Austria festival director faces sex harassment claims

Conductor Gustav Kuhn founded Tyrolean Festival Erl in 1998 with its summer programme currently taking place in Austria's Tyrol province and is its artistic director. PHOTO: WIKIMEDIA COMMONS

VIENNA (AFP) - An Austrian festival director faced allegations of sexual harassment on Wednesday (July 25) with five female artists saying they were outraged no action had been taken against him.

The five wrote in an open letter that they had either experienced, witnessed or heard of abuse of power and sexual harassment by the artistic director of the Tyrolean Festival Erl.

Conductor Gustav Kuhn - who was not named in the letter - founded the festival in 1998 with its summer programme currently taking place in Austria's Tyrol province and is its artistic director.

The women, who worked at the festival between 1998 and 2017, said some of them experienced harassment, such as "unwanted kissing on the mouth or breast, groping under the pullover, a hand between the legs", besides "obscene verbal advances".

The artists - Belarusian violinist Aliona Dargel, German soprano Bettine Kampp, Albanian-Italian violinist Ninela Lamaj, German mezzo-soprano Julia Oesch and Swiss soprano Mona Somm - said they were "outraged" that no action had been taken despite the "widely known facts".

"We were regularly exposed to the unrestrained aggression of the artistic director," they said, adding that mobbing and public humiliation were "daily routine".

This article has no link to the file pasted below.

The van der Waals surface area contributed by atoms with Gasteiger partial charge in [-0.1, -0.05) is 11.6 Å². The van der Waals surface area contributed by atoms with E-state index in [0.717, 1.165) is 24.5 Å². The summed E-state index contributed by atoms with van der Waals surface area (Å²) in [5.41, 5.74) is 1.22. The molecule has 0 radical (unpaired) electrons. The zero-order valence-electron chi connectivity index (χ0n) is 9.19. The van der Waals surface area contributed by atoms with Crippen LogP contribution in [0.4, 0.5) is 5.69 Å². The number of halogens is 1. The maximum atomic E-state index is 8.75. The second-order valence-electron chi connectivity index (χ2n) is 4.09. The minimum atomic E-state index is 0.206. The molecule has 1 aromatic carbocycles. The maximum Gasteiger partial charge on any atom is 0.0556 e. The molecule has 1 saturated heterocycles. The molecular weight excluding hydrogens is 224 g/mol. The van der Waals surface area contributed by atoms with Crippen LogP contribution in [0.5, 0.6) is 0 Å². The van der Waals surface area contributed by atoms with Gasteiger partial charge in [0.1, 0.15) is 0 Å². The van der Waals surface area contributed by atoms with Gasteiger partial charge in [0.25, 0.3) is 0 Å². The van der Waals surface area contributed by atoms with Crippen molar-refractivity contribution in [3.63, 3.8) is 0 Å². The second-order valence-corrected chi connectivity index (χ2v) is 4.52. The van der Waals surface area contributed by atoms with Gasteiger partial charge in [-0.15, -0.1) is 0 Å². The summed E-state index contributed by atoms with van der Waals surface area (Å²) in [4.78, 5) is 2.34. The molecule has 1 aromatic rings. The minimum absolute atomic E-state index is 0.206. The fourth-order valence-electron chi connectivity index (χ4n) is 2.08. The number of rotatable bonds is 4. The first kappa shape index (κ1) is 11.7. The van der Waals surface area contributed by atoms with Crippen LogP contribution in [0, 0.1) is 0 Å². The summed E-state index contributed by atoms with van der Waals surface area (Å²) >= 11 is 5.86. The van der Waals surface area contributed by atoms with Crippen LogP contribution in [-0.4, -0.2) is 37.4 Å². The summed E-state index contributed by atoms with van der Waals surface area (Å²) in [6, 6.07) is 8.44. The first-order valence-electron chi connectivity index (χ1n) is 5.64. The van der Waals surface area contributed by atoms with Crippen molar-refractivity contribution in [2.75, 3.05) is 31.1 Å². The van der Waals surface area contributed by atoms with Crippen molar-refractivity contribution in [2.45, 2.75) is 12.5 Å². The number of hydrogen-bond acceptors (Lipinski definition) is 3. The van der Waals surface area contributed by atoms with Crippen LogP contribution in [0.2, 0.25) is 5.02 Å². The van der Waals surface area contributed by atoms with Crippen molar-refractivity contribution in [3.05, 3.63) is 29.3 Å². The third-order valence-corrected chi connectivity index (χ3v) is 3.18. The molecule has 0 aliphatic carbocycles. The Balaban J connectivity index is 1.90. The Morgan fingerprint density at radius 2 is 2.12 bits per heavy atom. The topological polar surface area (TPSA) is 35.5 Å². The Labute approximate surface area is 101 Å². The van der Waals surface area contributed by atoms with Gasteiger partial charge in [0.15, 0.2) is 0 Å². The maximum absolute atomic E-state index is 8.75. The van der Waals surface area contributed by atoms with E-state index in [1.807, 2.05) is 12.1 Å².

"Those who didn't follow the rules were punished with repression and marginalisation" which included the withdrawal of roles and contracts, they said.

A spokesperson for Austrian singer Elisabeth Kulman, who helped publish the letter, could not say when exactly the harassment allegedly took place.

Kuhn's lawyer Michael Krueger, a former justice minister, said the director may sue the women over what he called a "manhunt".

A festival spokeswoman declined to comment further. Kuhn is already being investigated over sexual harassment, according to a public prosecution spokesman.

Austrian media said it was the first time that artists had spoken out publicly against harassment in the country.

The claims come amid a worldwide deluge of allegations against powerful men in entertainment, politics and the media.

Accusations of rape and sexual predation by the film tycoon Harvey Weinstein last year sparked the movement dubbed "#MeToo".

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